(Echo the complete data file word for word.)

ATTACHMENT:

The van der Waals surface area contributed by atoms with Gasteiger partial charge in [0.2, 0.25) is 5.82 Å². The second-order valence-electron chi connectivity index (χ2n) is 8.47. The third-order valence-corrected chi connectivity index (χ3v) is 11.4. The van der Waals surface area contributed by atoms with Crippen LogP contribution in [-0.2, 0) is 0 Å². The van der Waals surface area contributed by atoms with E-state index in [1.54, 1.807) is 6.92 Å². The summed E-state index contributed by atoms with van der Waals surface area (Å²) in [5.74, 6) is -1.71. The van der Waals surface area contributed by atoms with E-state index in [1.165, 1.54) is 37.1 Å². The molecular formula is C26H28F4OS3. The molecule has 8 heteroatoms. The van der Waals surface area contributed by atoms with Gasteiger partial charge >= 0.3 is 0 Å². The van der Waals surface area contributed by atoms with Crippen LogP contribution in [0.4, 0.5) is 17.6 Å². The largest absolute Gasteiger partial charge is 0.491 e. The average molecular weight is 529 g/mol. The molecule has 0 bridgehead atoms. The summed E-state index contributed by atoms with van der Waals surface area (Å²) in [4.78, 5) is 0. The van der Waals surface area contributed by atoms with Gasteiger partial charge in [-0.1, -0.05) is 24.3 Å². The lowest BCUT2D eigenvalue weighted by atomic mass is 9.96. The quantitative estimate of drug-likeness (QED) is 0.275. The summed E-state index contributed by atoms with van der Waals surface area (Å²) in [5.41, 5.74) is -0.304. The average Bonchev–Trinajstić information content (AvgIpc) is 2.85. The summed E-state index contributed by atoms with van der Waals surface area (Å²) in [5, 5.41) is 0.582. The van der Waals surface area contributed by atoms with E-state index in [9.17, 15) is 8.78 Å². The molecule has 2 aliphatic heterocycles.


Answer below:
The van der Waals surface area contributed by atoms with Gasteiger partial charge in [0.2, 0.25) is 5.82 Å². The second-order valence-electron chi connectivity index (χ2n) is 8.47. The third-order valence-corrected chi connectivity index (χ3v) is 11.4. The van der Waals surface area contributed by atoms with Crippen LogP contribution in [-0.2, 0) is 0 Å². The van der Waals surface area contributed by atoms with E-state index in [1.54, 1.807) is 6.92 Å². The summed E-state index contributed by atoms with van der Waals surface area (Å²) in [5.74, 6) is -1.71. The van der Waals surface area contributed by atoms with E-state index in [1.165, 1.54) is 37.1 Å². The molecular formula is C26H28F4OS3. The molecule has 8 heteroatoms. The van der Waals surface area contributed by atoms with Gasteiger partial charge >= 0.3 is 0 Å². The van der Waals surface area contributed by atoms with Crippen LogP contribution in [0.4, 0.5) is 17.6 Å². The largest absolute Gasteiger partial charge is 0.491 e. The average molecular weight is 529 g/mol. The molecule has 0 bridgehead atoms. The summed E-state index contributed by atoms with van der Waals surface area (Å²) in [4.78, 5) is 0. The van der Waals surface area contributed by atoms with Gasteiger partial charge in [-0.1, -0.05) is 24.3 Å². The lowest BCUT2D eigenvalue weighted by atomic mass is 9.96. The quantitative estimate of drug-likeness (QED) is 0.275. The summed E-state index contributed by atoms with van der Waals surface area (Å²) in [5.41, 5.74) is -0.304. The average Bonchev–Trinajstić information content (AvgIpc) is 2.85. The summed E-state index contributed by atoms with van der Waals surface area (Å²) in [5, 5.41) is 0.582. The van der Waals surface area contributed by atoms with E-state index in [9.17, 15) is 8.78 Å². The molecule has 2 aliphatic heterocycles.